• Flip Over: Select a Circuit card in play and flip it over.
  • Switch Out: Choose a Circuit card face you can see from yours or your opponent’s hand and swap it with a card in play.
  • Draw And Trash: Draw a card from the game’s vertical card deck and put it into either player’s hand. Then discard a card of your choice from that hand.

That’s it, really. Pretty simple instructions. It’s not quite like speaking in binary, but it’s close. Plus, just like a solid ReadMe file, Resistor comes with reversible Action cards to help each player keep track of which actions have been taken thus far during their turn.

Of course, just because your programming choices in Resistor are basic doesn’t mean the game is 01100010 01100001 01100100. Rather, much like our cultural warnings against this scenario, the appeal to the game is about how you arrive at the inevitable end result.

At the end of your turn, if you can trace a circuit pathway of your color from your CPU to your opponent, you have successfully hacked their defenses, raising their DEFCON level. Both players start at DEFCON 1. The winning CPU is the first player to hack their opponent four times, raising the enemy mainframe to DEFCON 5 and taking the world to the apocalypse party.

Blu900 has struck first. Prototype Shown

Blu900 has struck first.
Prototype Shown

It is possible for you to reduce your DEFCON level slightly, but it comes at a cost. This is done through a dozen special card faces containing the Resistors.

Resistors. Not Resistance. There is no Resistance. We told you already that humanity isn’t going to fare well no matter who wins.

Unlike normal pathway cards, Resistors alter the game’s programming in two important ways. First, it has the potential to heal your damaged firewalls. When a Resistor is revealed, if either player can trace a line of theirs from it back to their CPU, it drops their DEFCON level by one. In a game where you only need to score four hits, being able to regain a level is highly advantageous. Secondly, the Resistor then overloads, flipping any one card that has a pathway to it before the Resistor card is removed from the board. Thus, every time a Resistor shows up it has the potential to help either player, but it also permanently shortens the number of cards between the mainframes. This mechanic reduces the difficulty it takes to create a path between opponents, which quickly ratchets up game tension and the need to outwit your foe quickly.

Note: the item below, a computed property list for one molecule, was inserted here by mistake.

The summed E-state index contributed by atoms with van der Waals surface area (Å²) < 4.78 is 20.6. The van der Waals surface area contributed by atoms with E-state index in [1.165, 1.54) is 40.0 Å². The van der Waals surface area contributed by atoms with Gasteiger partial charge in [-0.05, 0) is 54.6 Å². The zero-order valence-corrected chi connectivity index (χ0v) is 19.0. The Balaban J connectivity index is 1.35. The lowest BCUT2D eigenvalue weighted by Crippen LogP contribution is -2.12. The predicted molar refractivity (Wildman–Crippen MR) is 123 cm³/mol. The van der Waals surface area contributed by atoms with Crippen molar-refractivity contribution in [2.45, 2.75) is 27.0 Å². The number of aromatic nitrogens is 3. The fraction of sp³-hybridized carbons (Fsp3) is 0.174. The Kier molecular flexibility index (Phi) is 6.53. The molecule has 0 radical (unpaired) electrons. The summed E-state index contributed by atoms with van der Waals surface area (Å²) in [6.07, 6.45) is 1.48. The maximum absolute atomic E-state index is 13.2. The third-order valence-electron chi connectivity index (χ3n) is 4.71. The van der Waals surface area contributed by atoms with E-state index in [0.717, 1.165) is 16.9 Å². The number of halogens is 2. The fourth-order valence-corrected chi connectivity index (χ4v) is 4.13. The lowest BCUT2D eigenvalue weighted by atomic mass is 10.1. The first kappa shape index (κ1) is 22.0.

At the end of its approximate 20 minute computational cycle, Resistor will see one computer emerge victorious while the other goes offline – permanently.

Thanks to Resistors, Deep Red has made a comeback. Prototype Shown

Thanks to Resistors, Deep Red has made a comeback.
Prototype Shown

While it’s difficult to speak of the larger implications of nuclear annihilation, it is easy to speak of Resistor as a worthy exercise in getting there. The game fully embraces its retro computer Cold War era theme and wraps it around an engaging little logic puzzle. Resistor has players exercise their own mental processing units, delivering an experience that is one part memory game and one part strategically sequencing your turns in a beneficial way, all without having complete information of the board state. Thrown into the mix are Resistor cards, which not only change up the game’s tempo but also ensure that no game will unfold quite the same way.

For a short game with that’s effectively about trying to draw a line from one end of the board to the other, Resistor is one system who offers a light conflict-driven struggle that’s more than the sum of its parts. So bring on zero Minutes to Midnight! If you’re looking for the correct launch code sequence for Resistor, you’ll find them currently over on the game’s Kickstarter.

This project has earned the Seal of the Republic

Seal of the Republic

 

Photo Credits: WarGames by MGM Studios.